Several factors come into play when choosing the proper paddle for your canoe, kayak or other paddle craft. Length, type of stroke you prefer and what blade dimensions (length, width, shape), weight, and even “feel” all play a role in selecting a paddle best suited to your style.
A critical starting point for developing your own padding style, is to learn and incorporate proper posture and procedure into your paddling routine. For kayakers, that includes incorporating torso twist when paddling using various body contact points and proper posture. Similarly for canoers, it means a well-positioned and executed paddle stroke from different positions in the canoe. Once you have developed an efficient paddling style, you can better determine which paddle attributes enable you to get the most out of your paddle - and your boat.
Nothing beats an actual on-water paddle test in your own boat or one with the same characteristics. Demo days are an excellent way to test different paddles to determine which combination of parameters (length, weight, etc.) work best.
For kayak paddles, a general land-based “proper length” determination is to stand with your hand raised high above your head (like you want to be called upon to answer a question) and casually wrap your extended fingers down over the tip of the paddle perpendicular with the other tip on the ground. If your elbow is obviously bent or you have to stretch to even tickle the top edge of the blade with your fingertips, you’ve got the wrong length paddle. The width of your kayak and whether you prefer a low-angle entry or a high-angle entry when paddling will also determine the proper length and reach of your paddle.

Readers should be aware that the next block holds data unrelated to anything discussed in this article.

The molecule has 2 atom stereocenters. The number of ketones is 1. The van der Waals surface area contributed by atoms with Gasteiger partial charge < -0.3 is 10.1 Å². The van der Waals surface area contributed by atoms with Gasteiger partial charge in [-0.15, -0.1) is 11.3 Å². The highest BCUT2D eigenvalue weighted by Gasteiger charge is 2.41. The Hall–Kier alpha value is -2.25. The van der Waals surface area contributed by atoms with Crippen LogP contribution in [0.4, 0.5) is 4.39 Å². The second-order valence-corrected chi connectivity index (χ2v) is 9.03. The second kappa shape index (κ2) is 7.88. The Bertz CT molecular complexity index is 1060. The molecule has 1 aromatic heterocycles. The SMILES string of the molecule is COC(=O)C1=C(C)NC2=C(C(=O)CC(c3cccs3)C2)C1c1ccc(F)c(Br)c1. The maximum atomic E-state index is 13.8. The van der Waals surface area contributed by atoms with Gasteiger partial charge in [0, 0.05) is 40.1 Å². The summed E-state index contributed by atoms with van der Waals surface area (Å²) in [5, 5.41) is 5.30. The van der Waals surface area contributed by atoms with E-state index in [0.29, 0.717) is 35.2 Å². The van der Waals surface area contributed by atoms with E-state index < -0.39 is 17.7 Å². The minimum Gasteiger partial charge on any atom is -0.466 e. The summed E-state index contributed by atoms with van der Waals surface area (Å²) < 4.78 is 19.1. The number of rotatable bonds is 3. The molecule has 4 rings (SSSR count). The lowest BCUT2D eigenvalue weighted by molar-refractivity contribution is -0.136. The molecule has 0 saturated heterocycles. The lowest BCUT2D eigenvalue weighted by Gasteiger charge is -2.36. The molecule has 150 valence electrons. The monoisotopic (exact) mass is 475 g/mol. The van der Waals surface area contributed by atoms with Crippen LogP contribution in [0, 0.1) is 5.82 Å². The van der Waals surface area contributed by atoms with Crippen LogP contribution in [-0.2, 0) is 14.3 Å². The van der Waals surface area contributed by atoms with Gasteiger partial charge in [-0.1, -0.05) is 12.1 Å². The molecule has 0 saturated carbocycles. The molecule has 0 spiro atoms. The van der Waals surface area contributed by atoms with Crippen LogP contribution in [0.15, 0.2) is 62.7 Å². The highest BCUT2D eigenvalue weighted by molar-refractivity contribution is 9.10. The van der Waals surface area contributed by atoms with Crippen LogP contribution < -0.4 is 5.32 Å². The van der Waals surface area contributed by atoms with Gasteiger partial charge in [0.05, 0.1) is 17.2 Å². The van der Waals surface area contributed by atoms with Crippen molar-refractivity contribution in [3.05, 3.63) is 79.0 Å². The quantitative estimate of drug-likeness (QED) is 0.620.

Canoers can assume a paddling position in the boat and hold the paddle vertically alongside the gunwales. The distance from your nose to the waterline should equal the distance of the shaft between the grip and the throat where the shaft meets the blade. On land, kneel with your butt about six inches above the ground, hold the paddle vertically with the grip touching the ground. The throat of the paddle shaft should be in line with the area between your chin and your nose.
Here are some of the many factors to consider when selecting the proper paddle for your canoe or kayak: